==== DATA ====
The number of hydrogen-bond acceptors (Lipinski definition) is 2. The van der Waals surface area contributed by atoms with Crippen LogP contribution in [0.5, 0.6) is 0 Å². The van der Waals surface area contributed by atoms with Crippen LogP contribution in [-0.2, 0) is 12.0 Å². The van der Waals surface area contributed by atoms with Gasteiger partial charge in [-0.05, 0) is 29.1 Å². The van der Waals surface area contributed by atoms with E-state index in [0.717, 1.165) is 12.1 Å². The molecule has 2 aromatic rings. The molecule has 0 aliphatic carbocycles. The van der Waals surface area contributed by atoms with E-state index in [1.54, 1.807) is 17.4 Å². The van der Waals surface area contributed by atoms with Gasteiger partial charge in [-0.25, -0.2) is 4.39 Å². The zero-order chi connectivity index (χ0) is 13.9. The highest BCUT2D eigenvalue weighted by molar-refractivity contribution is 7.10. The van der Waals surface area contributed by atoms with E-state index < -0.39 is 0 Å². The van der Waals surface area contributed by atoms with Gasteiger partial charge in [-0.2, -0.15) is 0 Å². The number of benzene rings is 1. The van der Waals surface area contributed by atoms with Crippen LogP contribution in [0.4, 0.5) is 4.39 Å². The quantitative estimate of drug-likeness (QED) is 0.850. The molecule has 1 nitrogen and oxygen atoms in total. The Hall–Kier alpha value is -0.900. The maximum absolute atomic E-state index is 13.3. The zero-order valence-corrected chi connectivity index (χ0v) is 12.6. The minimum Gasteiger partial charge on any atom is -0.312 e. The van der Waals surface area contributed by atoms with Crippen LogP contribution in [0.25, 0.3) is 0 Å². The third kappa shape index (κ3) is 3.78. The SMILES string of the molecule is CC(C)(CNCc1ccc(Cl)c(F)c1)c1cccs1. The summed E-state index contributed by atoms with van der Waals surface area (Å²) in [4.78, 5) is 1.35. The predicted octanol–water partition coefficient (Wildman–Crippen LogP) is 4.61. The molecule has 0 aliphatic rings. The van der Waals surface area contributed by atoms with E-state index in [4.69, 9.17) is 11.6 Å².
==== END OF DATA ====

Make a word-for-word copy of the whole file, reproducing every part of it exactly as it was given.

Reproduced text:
The number of hydrogen-bond acceptors (Lipinski definition) is 2. The van der Waals surface area contributed by atoms with Crippen LogP contribution in [0.5, 0.6) is 0 Å². The van der Waals surface area contributed by atoms with Crippen LogP contribution in [-0.2, 0) is 12.0 Å². The van der Waals surface area contributed by atoms with Gasteiger partial charge in [-0.05, 0) is 29.1 Å². The van der Waals surface area contributed by atoms with E-state index in [0.717, 1.165) is 12.1 Å². The molecule has 2 aromatic rings. The molecule has 0 aliphatic carbocycles. The van der Waals surface area contributed by atoms with E-state index in [1.54, 1.807) is 17.4 Å². The van der Waals surface area contributed by atoms with Gasteiger partial charge in [-0.25, -0.2) is 4.39 Å². The zero-order chi connectivity index (χ0) is 13.9. The highest BCUT2D eigenvalue weighted by molar-refractivity contribution is 7.10. The van der Waals surface area contributed by atoms with E-state index < -0.39 is 0 Å². The van der Waals surface area contributed by atoms with Gasteiger partial charge in [-0.2, -0.15) is 0 Å². The number of benzene rings is 1. The van der Waals surface area contributed by atoms with Crippen LogP contribution in [0.4, 0.5) is 4.39 Å². The quantitative estimate of drug-likeness (QED) is 0.850. The molecule has 1 nitrogen and oxygen atoms in total. The Hall–Kier alpha value is -0.900. The maximum absolute atomic E-state index is 13.3. The zero-order valence-corrected chi connectivity index (χ0v) is 12.6. The minimum Gasteiger partial charge on any atom is -0.312 e. The van der Waals surface area contributed by atoms with Crippen LogP contribution in [0.25, 0.3) is 0 Å². The third kappa shape index (κ3) is 3.78. The SMILES string of the molecule is CC(C)(CNCc1ccc(Cl)c(F)c1)c1cccs1. The summed E-state index contributed by atoms with van der Waals surface area (Å²) in [4.78, 5) is 1.35. The predicted octanol–water partition coefficient (Wildman–Crippen LogP) is 4.61. The molecule has 0 aliphatic rings. The van der Waals surface area contributed by atoms with E-state index in [4.69, 9.17) is 11.6 Å².